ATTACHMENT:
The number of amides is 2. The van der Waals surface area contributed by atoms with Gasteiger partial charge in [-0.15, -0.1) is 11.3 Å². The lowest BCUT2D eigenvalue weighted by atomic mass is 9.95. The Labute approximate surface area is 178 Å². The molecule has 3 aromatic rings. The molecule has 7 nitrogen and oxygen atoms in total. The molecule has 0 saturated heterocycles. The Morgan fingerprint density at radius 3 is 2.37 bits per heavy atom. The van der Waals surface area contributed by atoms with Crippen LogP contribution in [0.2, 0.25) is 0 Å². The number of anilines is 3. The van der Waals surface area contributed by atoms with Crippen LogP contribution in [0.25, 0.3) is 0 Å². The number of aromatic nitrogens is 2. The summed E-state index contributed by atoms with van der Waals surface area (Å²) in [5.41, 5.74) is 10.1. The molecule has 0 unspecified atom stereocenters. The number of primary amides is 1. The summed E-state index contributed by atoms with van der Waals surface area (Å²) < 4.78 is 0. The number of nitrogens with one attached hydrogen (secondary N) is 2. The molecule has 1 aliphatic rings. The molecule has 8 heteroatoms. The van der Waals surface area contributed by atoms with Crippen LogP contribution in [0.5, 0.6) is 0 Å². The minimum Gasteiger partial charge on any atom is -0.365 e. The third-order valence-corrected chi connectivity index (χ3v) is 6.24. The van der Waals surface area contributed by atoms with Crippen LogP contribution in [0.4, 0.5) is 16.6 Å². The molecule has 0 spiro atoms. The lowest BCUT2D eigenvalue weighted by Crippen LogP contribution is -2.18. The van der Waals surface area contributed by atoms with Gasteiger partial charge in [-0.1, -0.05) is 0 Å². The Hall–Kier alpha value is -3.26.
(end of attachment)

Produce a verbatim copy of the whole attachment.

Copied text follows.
The number of amides is 2. The van der Waals surface area contributed by atoms with Gasteiger partial charge in [-0.15, -0.1) is 11.3 Å². The lowest BCUT2D eigenvalue weighted by atomic mass is 9.95. The Labute approximate surface area is 178 Å². The molecule has 3 aromatic rings. The molecule has 7 nitrogen and oxygen atoms in total. The molecule has 0 saturated heterocycles. The Morgan fingerprint density at radius 3 is 2.37 bits per heavy atom. The van der Waals surface area contributed by atoms with Crippen LogP contribution in [0.2, 0.25) is 0 Å². The number of anilines is 3. The van der Waals surface area contributed by atoms with Crippen LogP contribution in [0.25, 0.3) is 0 Å². The number of aromatic nitrogens is 2. The summed E-state index contributed by atoms with van der Waals surface area (Å²) in [5.41, 5.74) is 10.1. The molecule has 0 unspecified atom stereocenters. The number of primary amides is 1. The summed E-state index contributed by atoms with van der Waals surface area (Å²) < 4.78 is 0. The number of nitrogens with one attached hydrogen (secondary N) is 2. The molecule has 1 aliphatic rings. The molecule has 8 heteroatoms. The van der Waals surface area contributed by atoms with Crippen LogP contribution in [0.5, 0.6) is 0 Å². The minimum Gasteiger partial charge on any atom is -0.365 e. The third-order valence-corrected chi connectivity index (χ3v) is 6.24. The van der Waals surface area contributed by atoms with Crippen LogP contribution in [0.4, 0.5) is 16.6 Å². The molecule has 0 spiro atoms. The lowest BCUT2D eigenvalue weighted by Crippen LogP contribution is -2.18. The van der Waals surface area contributed by atoms with Gasteiger partial charge in [-0.1, -0.05) is 0 Å². The Hall–Kier alpha value is -3.26.